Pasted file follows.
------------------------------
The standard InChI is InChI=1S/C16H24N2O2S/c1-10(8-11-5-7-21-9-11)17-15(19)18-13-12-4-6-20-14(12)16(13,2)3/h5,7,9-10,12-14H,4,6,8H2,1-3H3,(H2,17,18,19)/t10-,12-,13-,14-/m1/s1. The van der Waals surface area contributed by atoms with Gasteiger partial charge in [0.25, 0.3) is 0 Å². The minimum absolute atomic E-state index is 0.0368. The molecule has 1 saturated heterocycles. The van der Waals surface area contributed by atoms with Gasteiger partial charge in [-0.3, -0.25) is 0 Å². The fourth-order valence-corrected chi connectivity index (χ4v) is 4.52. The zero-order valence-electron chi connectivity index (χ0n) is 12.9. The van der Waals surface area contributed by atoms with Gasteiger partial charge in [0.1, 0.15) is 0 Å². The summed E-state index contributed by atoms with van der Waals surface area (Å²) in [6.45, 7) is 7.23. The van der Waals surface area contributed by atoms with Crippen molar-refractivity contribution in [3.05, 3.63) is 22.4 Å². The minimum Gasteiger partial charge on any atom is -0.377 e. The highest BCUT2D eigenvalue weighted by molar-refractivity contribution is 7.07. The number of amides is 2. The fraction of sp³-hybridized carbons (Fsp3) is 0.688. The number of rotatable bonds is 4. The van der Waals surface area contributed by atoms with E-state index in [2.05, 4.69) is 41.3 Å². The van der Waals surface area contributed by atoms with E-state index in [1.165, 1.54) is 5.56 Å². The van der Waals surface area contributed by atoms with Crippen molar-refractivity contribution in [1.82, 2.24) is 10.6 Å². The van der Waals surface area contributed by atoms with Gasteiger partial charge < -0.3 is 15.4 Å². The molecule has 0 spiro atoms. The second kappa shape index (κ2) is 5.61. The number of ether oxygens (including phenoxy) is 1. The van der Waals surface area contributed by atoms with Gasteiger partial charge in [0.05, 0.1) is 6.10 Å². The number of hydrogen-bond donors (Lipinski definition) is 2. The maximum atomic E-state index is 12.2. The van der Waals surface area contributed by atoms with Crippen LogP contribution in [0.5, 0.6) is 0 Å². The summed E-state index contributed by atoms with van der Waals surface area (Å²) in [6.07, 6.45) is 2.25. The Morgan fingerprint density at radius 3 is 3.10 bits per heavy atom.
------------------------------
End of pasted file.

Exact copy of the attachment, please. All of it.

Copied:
The standard InChI is InChI=1S/C16H24N2O2S/c1-10(8-11-5-7-21-9-11)17-15(19)18-13-12-4-6-20-14(12)16(13,2)3/h5,7,9-10,12-14H,4,6,8H2,1-3H3,(H2,17,18,19)/t10-,12-,13-,14-/m1/s1. The van der Waals surface area contributed by atoms with Gasteiger partial charge in [0.25, 0.3) is 0 Å². The minimum absolute atomic E-state index is 0.0368. The molecule has 1 saturated heterocycles. The van der Waals surface area contributed by atoms with Gasteiger partial charge in [-0.3, -0.25) is 0 Å². The fourth-order valence-corrected chi connectivity index (χ4v) is 4.52. The zero-order valence-electron chi connectivity index (χ0n) is 12.9. The van der Waals surface area contributed by atoms with Gasteiger partial charge in [0.1, 0.15) is 0 Å². The summed E-state index contributed by atoms with van der Waals surface area (Å²) in [6.45, 7) is 7.23. The van der Waals surface area contributed by atoms with Crippen molar-refractivity contribution in [3.05, 3.63) is 22.4 Å². The minimum Gasteiger partial charge on any atom is -0.377 e. The highest BCUT2D eigenvalue weighted by molar-refractivity contribution is 7.07. The number of amides is 2. The fraction of sp³-hybridized carbons (Fsp3) is 0.688. The number of rotatable bonds is 4. The van der Waals surface area contributed by atoms with E-state index in [2.05, 4.69) is 41.3 Å². The van der Waals surface area contributed by atoms with E-state index in [1.165, 1.54) is 5.56 Å². The van der Waals surface area contributed by atoms with Crippen molar-refractivity contribution in [1.82, 2.24) is 10.6 Å². The van der Waals surface area contributed by atoms with Gasteiger partial charge < -0.3 is 15.4 Å². The molecule has 0 spiro atoms. The second kappa shape index (κ2) is 5.61. The number of ether oxygens (including phenoxy) is 1. The van der Waals surface area contributed by atoms with Gasteiger partial charge in [0.05, 0.1) is 6.10 Å². The number of hydrogen-bond donors (Lipinski definition) is 2. The maximum atomic E-state index is 12.2. The van der Waals surface area contributed by atoms with Crippen LogP contribution in [0.5, 0.6) is 0 Å². The summed E-state index contributed by atoms with van der Waals surface area (Å²) in [6.07, 6.45) is 2.25. The Morgan fingerprint density at radius 3 is 3.10 bits per heavy atom.